01/03/2006 By Amy Kuperinsky for exitweekly.com
John Lloyd Young, star of “Jersey Boys,” made his Great White Way debut as singer Frankie Valli in the hit based on the ascent of the Four Seasons, but knew the Broadway scene for a time before then. How far he’s come in just over a year marks his own ascent, from local productions and university plays to acclaim as one of the hottest new stage stars in New York.
One of Young’s favorite moments in the show is when the Four Seasons enjoy their first big hit, “Sherry,” he said, “because of all the struggle that we’ve gone through to get to that point.” All their hard work and belief in a dream paid off, and it has for Young also.
“A year before we opened, exactly a year before, I was handing out programs at ’42nd Street,'” he said. The leap from usher to Broadway star sounds like a nice story, Young admitted. “But the truth of the matter is, I was between acting jobs,” he said.
“I kind of knew even though I couldn’t predict the future, in my soul, that it would only be temporary,” Young said. “If you have the confidence that you need in order to succeed as an actor, you know when you’re waiting tables or ushering in a theater that it is just for now, and not forever, and you’re just waiting for the role to come along that is going to break you out of that.”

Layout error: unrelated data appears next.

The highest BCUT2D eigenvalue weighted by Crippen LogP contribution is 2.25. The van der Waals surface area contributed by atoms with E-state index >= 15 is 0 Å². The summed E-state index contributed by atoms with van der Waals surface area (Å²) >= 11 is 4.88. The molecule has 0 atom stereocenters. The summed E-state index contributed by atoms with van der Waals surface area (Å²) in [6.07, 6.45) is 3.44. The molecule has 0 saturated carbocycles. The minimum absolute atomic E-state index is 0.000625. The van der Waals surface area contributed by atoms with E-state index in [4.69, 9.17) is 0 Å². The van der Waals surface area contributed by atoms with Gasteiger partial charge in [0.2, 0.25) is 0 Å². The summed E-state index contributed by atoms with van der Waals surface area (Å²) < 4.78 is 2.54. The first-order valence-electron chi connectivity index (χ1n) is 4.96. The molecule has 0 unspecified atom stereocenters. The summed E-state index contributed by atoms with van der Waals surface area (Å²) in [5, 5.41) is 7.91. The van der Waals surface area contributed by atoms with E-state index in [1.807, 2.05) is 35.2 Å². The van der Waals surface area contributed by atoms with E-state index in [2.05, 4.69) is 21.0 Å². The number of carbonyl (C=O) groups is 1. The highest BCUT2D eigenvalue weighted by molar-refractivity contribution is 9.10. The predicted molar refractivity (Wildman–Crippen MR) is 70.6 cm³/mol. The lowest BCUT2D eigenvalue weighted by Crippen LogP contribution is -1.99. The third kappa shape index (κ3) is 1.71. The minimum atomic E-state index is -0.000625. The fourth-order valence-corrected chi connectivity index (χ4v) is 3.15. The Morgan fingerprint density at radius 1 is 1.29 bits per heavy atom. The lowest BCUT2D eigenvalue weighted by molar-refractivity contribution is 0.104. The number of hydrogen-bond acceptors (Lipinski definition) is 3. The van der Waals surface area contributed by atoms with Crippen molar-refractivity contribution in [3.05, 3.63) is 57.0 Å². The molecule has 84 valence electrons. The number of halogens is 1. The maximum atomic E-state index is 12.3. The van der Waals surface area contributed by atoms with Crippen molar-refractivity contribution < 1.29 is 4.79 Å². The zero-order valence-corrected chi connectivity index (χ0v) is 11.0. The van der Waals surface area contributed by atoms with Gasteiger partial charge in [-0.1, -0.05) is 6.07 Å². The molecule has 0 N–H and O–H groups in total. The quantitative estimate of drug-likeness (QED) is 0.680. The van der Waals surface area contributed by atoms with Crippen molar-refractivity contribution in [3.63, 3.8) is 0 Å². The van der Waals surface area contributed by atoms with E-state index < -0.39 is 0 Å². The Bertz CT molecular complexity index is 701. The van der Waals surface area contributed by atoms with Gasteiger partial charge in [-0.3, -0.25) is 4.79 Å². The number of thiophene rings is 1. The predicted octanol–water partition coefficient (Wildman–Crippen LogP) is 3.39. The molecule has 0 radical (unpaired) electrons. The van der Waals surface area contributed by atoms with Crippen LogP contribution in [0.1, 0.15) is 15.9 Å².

At the time he didn’t know what that would be, but believed he was destined to land in the right place sometime.
“You’re wondering if you can be an actor,” he said. “Then there comes a point where it’s not ‘if’ anymore, the question is ‘when.'”
Young, in his late 20s, grew up in New York state but currently makes his home in Jersey City, what he calls “a dog owner’s paradise,” though he doesn’t own a dog. His rigorous schedule of portraying Valli wouldn’t allow for much face time with a pet.
“I can’t drink any alcohol, I go straight home, no hanging out with the cast,” he said. Such are the demands of singing 27 songs in high falsetto eight shows a week, Young said. On a day where the cast performs two shows, Young wakes up, goes to the theater, warms up, hits the stage for the show, warms down, warms up again and does it all over again. Then he signs autographs and goes home. “Sleep is paramount,” he said. “It’s very busy but very fun.”
Young knew he enjoyed performing since the age of 6 when he participated in local theater, but it wasn’t until he started college at Brown University that he made it a priority. He landed a part in Stephen Sondheim’s “Assassins” and started acting classes. “By the time I graduated, I knew what I wanted to do,” he said.
Young got a significant boost of experience from Jersey theaters. He called his apprenticeship with Princeton’s McCarter Theater a “milestone moment” in his career, serving in the adult ensemble of “A Christmas Carol,” which was his first involvement with professional theater outside of college.
“It’s a very impressive place to be stepping on stage, even in a tiny part,” he said, praising his Garden State theatrical roots. “Broadway has to sell tickets or you can’t survive,” he said. “Because they (local theaters) are nonprofits, they can take risks so the shows are better quality.”